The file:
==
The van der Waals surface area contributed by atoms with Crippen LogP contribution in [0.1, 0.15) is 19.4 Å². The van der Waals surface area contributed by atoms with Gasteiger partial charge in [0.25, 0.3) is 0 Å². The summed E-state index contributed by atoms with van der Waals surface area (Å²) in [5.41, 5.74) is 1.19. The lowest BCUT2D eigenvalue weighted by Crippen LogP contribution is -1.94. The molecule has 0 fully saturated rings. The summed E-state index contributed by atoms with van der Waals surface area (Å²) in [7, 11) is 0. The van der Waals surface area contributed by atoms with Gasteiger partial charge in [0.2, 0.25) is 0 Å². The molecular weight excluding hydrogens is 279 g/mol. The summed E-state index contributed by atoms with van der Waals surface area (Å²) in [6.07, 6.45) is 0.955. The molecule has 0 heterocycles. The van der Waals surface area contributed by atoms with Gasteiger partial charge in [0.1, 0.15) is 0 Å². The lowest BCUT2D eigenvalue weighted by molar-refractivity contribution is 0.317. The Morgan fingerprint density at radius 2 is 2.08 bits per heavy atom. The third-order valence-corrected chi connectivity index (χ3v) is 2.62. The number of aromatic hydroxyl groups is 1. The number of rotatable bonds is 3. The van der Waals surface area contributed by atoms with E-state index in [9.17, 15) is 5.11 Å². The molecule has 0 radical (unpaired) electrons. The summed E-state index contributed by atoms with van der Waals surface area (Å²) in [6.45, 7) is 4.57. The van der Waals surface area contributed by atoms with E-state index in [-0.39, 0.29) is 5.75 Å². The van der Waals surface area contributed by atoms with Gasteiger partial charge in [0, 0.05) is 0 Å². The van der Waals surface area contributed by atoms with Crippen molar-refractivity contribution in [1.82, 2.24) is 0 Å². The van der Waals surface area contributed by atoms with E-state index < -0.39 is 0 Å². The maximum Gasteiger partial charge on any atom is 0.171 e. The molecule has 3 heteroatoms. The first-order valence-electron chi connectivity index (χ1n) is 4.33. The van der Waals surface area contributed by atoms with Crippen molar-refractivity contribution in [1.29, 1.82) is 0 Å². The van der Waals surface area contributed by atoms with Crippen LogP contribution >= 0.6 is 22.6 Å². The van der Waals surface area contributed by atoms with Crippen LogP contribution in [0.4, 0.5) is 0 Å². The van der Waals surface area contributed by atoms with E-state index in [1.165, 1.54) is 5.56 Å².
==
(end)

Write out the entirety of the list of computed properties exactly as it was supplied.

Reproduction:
The van der Waals surface area contributed by atoms with Crippen LogP contribution in [0.1, 0.15) is 19.4 Å². The van der Waals surface area contributed by atoms with Gasteiger partial charge in [0.25, 0.3) is 0 Å². The summed E-state index contributed by atoms with van der Waals surface area (Å²) in [5.41, 5.74) is 1.19. The lowest BCUT2D eigenvalue weighted by Crippen LogP contribution is -1.94. The molecule has 0 fully saturated rings. The summed E-state index contributed by atoms with van der Waals surface area (Å²) in [7, 11) is 0. The van der Waals surface area contributed by atoms with Gasteiger partial charge in [0.2, 0.25) is 0 Å². The molecular weight excluding hydrogens is 279 g/mol. The summed E-state index contributed by atoms with van der Waals surface area (Å²) in [6.07, 6.45) is 0.955. The molecule has 0 heterocycles. The van der Waals surface area contributed by atoms with Gasteiger partial charge in [0.1, 0.15) is 0 Å². The lowest BCUT2D eigenvalue weighted by molar-refractivity contribution is 0.317. The Morgan fingerprint density at radius 2 is 2.08 bits per heavy atom. The third-order valence-corrected chi connectivity index (χ3v) is 2.62. The number of aromatic hydroxyl groups is 1. The number of rotatable bonds is 3. The van der Waals surface area contributed by atoms with E-state index in [9.17, 15) is 5.11 Å². The molecule has 0 radical (unpaired) electrons. The summed E-state index contributed by atoms with van der Waals surface area (Å²) in [6.45, 7) is 4.57. The van der Waals surface area contributed by atoms with E-state index in [-0.39, 0.29) is 5.75 Å². The van der Waals surface area contributed by atoms with Gasteiger partial charge in [0, 0.05) is 0 Å². The van der Waals surface area contributed by atoms with Crippen molar-refractivity contribution in [1.82, 2.24) is 0 Å². The van der Waals surface area contributed by atoms with E-state index < -0.39 is 0 Å². The maximum Gasteiger partial charge on any atom is 0.171 e. The molecule has 3 heteroatoms. The first-order valence-electron chi connectivity index (χ1n) is 4.33. The van der Waals surface area contributed by atoms with Crippen molar-refractivity contribution in [1.29, 1.82) is 0 Å². The van der Waals surface area contributed by atoms with Crippen LogP contribution >= 0.6 is 22.6 Å². The van der Waals surface area contributed by atoms with Crippen LogP contribution in [0.4, 0.5) is 0 Å². The van der Waals surface area contributed by atoms with E-state index in [1.165, 1.54) is 5.56 Å².